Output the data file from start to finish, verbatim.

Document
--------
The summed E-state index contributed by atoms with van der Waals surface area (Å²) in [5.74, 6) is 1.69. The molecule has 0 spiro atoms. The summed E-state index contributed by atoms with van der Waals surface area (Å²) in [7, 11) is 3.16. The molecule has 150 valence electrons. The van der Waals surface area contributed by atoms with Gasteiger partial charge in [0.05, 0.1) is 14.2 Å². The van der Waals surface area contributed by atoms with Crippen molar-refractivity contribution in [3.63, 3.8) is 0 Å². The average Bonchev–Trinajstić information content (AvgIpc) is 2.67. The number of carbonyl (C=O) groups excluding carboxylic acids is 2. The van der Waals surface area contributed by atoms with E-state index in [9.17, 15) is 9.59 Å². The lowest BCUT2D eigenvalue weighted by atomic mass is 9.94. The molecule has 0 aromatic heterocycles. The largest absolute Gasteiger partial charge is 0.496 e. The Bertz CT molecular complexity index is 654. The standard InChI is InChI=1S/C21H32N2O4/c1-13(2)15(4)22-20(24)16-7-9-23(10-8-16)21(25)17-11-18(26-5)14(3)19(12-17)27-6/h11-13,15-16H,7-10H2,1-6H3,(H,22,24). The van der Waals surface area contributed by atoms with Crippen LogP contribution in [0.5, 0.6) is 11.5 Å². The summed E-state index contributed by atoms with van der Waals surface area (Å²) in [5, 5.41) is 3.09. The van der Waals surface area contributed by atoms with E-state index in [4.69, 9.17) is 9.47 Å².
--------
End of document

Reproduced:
The summed E-state index contributed by atoms with van der Waals surface area (Å²) in [5.74, 6) is 1.69. The molecule has 0 spiro atoms. The summed E-state index contributed by atoms with van der Waals surface area (Å²) in [7, 11) is 3.16. The molecule has 150 valence electrons. The van der Waals surface area contributed by atoms with Gasteiger partial charge in [0.05, 0.1) is 14.2 Å². The van der Waals surface area contributed by atoms with Crippen molar-refractivity contribution in [3.63, 3.8) is 0 Å². The average Bonchev–Trinajstić information content (AvgIpc) is 2.67. The number of carbonyl (C=O) groups excluding carboxylic acids is 2. The van der Waals surface area contributed by atoms with E-state index in [9.17, 15) is 9.59 Å². The lowest BCUT2D eigenvalue weighted by atomic mass is 9.94. The molecule has 0 aromatic heterocycles. The largest absolute Gasteiger partial charge is 0.496 e. The Bertz CT molecular complexity index is 654. The standard InChI is InChI=1S/C21H32N2O4/c1-13(2)15(4)22-20(24)16-7-9-23(10-8-16)21(25)17-11-18(26-5)14(3)19(12-17)27-6/h11-13,15-16H,7-10H2,1-6H3,(H,22,24). The van der Waals surface area contributed by atoms with Crippen LogP contribution in [0.5, 0.6) is 11.5 Å². The summed E-state index contributed by atoms with van der Waals surface area (Å²) in [5, 5.41) is 3.09. The van der Waals surface area contributed by atoms with E-state index in [4.69, 9.17) is 9.47 Å².